Entomopathogenic nematodes of the family Steinernematidae may significantly reduce insect populations. They inhabit most terrestrial habitats and their prevalence can be influenced by biotic factors. Some sawfly species, the geometrid and noctuid moth complexes, and bibionid and sciarid flies characteristically aggregate as diapausing or hibernating larvae in the soil. A survey for entomopathogenic nematodes from habitats characterized by these aggregations was performed in the Czech Republic by collecting soil samples and utilizing Galleria traps in the laboratory. Steinernematids were recovered from 61 of 87 (70.1%) sampled localities. Seven Steinernema species, S. kraussei, S. feltiae, S. affine, S. intermedium, S. bicornutum and two designated as species B and F were identified. Among these, S. kraussei was prevalent in sawfly localities (77.8%) while, in winter moth localities, S. feltiae (55.6%) dominated and S. kraussei (22.2%) and S. affine (25.9%) were common. Soil-dwelling insect aggregations seem to provide an opportunity for entomopathogenic nematode multiplication.Les nématodes entomopathogènes de la famille des Steinernematidae peuvent réduire significativement les populations d'insectes. Ils occupent la plupart des habitats terrestres et leur prévalence peut être influencée par des facteurs biotiques. Quelques espèces de tenthrèdes move, des Géométrides et des aleurodes Noctuides, de même que les mouches Sciarides et Bibionides forment des aggrégats caractéristiques lorsque leurs larves sont en diapause ou hivernent dans le sol. Une enquête sur ces nématodes entomopathogènes dans des habitats caractérisés par ces aggrégations d'insectes a été réalisée en République tchèque en collectant des échantillons de sol et en utilisant au laboratoire des pièges à Galleria. Des Steinernematides ont été trouvés dans 61 des 87 (70,1%) des localités échantillonnées. Cinq espèces connues de Steinernema (S. kraussei, S. feltiae, S. affine, S. intermedium, S. bicornutum) et deux espèces désignées comme espèces B et F ont été identifiées. S. kraussei était prévalent dans les localités à tenthrèdes (77,8%) tandis que S. feltiae dominait dans les localités à arpenteuse tardive (55,6%) ou S. kraussei (22,2%) et S. affine (25,9%) apparaissaient communs. Les aggrégats d'insectes terricoles semblent ainsi offrir une situation propice à la multiplication des nématodes entomopathogènes.
Steinernema silvaticum sp. n. is described from woodland soil near Berlin, Germany. The species is quite common in European woodlands, being found in forest soil all over Germany, in Belgium, the Czech Republic, The Netherlands, Sweden and the UK. It was previously reported as Steinernema sp. 'B' in Germany and the Czech Republic, and as Steinernema sp. 'B3' in UK, Belgian and Dutch surveys. Third-stage infective juveniles are mainly characterised by a straight body of medium length (means = 700–900 μm), lateral fields with eight equal ridges (with appearance of nine parallel, equally spaced lines under light microscope), rather broad, flatly rounded and continuous cephalic region, excretory pore at level of mid-pharynx and average hyaline tail portion constituting ca half total tail length; males with mucronate tail, yellowish spicules of ca 50 μm length and wide manubria; females with short conoid tail with pointed non-mucronate tip. According to the ITS rDNA sequences, S. silvaticum sp. n. belongs to the 'feltiae-kraussei-oregonense' group of Steinernema species, although it is closest to S. kraussei. The new species shows a high level of nucleotide differences in ITS rDNA sequences from other steinernematid species and can be easily distinguished from S. kraussei, S. feltiae, S. oregonense, S. weiseri and S. jollieti by morphological characters of the infective juveniles and males.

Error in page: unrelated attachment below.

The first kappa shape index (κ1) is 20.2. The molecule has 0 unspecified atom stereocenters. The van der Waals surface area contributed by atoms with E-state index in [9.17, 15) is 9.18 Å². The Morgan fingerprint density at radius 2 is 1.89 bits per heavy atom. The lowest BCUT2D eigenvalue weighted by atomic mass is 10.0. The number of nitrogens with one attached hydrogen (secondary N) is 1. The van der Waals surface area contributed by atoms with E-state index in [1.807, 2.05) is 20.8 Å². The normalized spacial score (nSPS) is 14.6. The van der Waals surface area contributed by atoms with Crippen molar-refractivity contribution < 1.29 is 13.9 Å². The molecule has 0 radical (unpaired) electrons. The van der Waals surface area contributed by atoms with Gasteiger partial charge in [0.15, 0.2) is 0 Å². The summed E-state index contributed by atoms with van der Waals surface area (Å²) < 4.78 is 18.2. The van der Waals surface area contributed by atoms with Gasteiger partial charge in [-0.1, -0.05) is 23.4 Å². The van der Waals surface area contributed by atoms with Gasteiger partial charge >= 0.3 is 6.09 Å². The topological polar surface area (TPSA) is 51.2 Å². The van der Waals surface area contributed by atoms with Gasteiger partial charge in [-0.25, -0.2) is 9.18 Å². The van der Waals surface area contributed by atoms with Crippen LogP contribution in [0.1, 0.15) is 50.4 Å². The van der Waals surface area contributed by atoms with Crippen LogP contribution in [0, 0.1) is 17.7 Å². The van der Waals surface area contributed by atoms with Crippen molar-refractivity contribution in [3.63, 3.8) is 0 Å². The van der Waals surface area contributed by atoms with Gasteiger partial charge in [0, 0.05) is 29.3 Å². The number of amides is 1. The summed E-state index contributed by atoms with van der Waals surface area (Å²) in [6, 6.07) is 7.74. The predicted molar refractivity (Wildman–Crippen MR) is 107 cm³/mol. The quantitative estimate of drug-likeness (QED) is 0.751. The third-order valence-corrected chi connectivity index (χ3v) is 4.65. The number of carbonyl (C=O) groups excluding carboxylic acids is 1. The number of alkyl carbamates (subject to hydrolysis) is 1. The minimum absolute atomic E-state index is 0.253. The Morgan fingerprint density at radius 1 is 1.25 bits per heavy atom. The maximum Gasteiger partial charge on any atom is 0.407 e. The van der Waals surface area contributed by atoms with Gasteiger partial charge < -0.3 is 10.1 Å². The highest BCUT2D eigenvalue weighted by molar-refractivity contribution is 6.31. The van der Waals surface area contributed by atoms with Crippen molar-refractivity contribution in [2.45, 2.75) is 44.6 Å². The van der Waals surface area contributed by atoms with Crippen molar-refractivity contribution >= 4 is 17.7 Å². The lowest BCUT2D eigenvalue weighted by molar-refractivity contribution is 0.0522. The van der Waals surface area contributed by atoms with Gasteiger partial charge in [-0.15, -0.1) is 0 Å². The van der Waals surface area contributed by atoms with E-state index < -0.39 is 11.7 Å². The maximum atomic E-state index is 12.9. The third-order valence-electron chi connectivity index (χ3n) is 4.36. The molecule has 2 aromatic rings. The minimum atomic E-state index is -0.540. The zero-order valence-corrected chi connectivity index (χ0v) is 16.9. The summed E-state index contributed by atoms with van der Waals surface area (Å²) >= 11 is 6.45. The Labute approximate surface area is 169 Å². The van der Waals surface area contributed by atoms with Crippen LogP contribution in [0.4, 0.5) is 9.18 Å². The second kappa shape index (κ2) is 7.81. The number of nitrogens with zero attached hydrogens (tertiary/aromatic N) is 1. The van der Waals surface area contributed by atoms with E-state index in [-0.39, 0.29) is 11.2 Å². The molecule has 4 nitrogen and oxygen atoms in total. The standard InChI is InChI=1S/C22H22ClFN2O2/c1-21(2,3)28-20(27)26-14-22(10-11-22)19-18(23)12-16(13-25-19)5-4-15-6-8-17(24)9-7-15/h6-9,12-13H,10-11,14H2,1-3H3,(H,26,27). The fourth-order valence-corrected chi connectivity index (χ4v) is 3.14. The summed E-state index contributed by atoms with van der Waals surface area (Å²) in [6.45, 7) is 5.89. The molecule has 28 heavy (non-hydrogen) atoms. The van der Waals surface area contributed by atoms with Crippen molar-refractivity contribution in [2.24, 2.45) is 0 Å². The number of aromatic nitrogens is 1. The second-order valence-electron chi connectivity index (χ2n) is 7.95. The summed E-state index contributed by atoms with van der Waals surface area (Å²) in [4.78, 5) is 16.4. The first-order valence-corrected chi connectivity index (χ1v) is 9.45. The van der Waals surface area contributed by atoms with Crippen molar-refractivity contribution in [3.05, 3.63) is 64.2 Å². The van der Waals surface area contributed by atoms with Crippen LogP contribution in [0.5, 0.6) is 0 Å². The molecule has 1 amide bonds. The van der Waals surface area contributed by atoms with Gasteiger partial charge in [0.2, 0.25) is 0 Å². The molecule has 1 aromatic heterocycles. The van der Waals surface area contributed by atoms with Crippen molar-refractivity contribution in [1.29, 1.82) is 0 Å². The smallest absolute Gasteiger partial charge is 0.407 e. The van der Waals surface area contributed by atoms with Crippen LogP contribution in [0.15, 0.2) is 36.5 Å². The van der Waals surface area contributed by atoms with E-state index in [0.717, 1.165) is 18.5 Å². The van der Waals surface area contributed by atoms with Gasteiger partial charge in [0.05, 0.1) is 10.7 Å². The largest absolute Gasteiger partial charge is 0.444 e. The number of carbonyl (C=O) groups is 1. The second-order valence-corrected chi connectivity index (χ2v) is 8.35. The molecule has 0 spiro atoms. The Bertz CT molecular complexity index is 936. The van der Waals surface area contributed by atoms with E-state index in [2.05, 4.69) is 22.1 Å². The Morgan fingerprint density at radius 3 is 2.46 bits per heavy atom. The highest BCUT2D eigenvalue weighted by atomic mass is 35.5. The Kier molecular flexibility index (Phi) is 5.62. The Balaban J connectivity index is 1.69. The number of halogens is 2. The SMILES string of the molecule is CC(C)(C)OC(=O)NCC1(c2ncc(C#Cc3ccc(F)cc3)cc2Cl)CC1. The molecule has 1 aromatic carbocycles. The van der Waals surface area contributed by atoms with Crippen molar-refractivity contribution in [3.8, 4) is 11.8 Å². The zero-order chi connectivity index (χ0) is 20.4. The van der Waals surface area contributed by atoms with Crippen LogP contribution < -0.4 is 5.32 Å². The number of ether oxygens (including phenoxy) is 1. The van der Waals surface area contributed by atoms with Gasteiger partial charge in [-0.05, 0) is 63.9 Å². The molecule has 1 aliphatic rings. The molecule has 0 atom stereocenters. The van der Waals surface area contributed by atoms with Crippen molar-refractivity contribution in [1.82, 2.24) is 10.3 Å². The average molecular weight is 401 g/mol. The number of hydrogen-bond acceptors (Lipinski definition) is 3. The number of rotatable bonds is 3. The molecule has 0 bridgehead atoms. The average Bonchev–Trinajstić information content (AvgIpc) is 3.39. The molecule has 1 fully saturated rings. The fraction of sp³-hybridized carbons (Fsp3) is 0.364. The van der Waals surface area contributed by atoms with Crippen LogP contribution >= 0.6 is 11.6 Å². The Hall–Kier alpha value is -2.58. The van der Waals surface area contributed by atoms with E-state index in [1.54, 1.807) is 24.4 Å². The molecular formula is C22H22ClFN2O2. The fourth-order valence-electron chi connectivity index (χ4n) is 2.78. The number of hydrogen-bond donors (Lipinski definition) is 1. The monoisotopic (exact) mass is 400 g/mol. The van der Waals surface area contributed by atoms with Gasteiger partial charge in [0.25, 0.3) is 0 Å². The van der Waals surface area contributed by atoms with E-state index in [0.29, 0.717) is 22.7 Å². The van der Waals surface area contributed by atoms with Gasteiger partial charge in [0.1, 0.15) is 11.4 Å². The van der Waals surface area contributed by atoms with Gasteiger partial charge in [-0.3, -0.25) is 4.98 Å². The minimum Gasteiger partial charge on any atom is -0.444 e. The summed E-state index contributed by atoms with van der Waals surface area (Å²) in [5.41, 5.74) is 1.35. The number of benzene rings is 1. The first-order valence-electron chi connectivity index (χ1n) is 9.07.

A new nematode species belonging to the family Alloionematidae was originally isolated by Dr Marie Anne Félix on 16 December 2007 from a rotting coconut at the boat boarding point in Estuary island resort, Poovar, Kerala, India. Both morphologically and molecularly, the new isolate resembles Neoalloionema tricaudatum but, unlike N. tricaudatum this species has no phasmidial ‘horns’ in the juvenile stage, even though prominent structures in the mid-tail of dauer juveniles were observed. Females are characterised by a body length of 947 (869-1030) μm, vulva in the mid-body region, long, and tapering tail with a minute post-anal swelling. Males are 678 (606-757) μm long with a long tapering tail that is very thick at base. They are further characterised by seven pairs of genital papillae and a single genital papilla. Dauer juveniles are only 391 (364-434) μm long, thin and almost straight when heat-killed. Large, prominent phasmids are located laterally at the mid-tail region and lateral fields consisting of a single ridge are present. Several morphological and molecular differences encouraged us to describe the nematode as N. indicum n. sp. The ecology of the newly described species is unknown, but it is probably a saprophytic bacteriophagous nematode preferring rotting organic material.
A new nematode species belonging to the family Rhabditidae, genus Phasmarhabditis, was isolated in the city of Bari (strain BAR) and near the village Gravina (strain GRA) in Apulia, Italy, and is described herein as Phasmarhabditis apuliae n. sp. The original hosts were Milax sowerbyi and M. gagates. Females are 2623 (2262-2848) μm long with a long tapering tail. Prominent papilla-like phasmids are present. Males are 2096 (1898-2363) μm long. They have a peloderan bursa with nine pairs of rays arranged as 1 + 1 + 1 + 2 + 1 + 3. Each ray bears a single papilla. A non-paired papilla is located near the ventral appendage anterior to the cloacal aperture. Prominent papilla-like phasmids are situated close to the tail tip. Dauer juveniles have lateral fields formed from two prominent wide ridges and have three incisures. Phasmarhabditis apuliae n. sp. seems to be a facultative mollusc-parasitic nematode that is capable, in a similar manner to P. hermaphrodita, of long-term survival in the saprophytic phase on decaying organic matter. Ecology, morphology and phylogenetic relationships of Phasmarhabditis nematodes are discussed.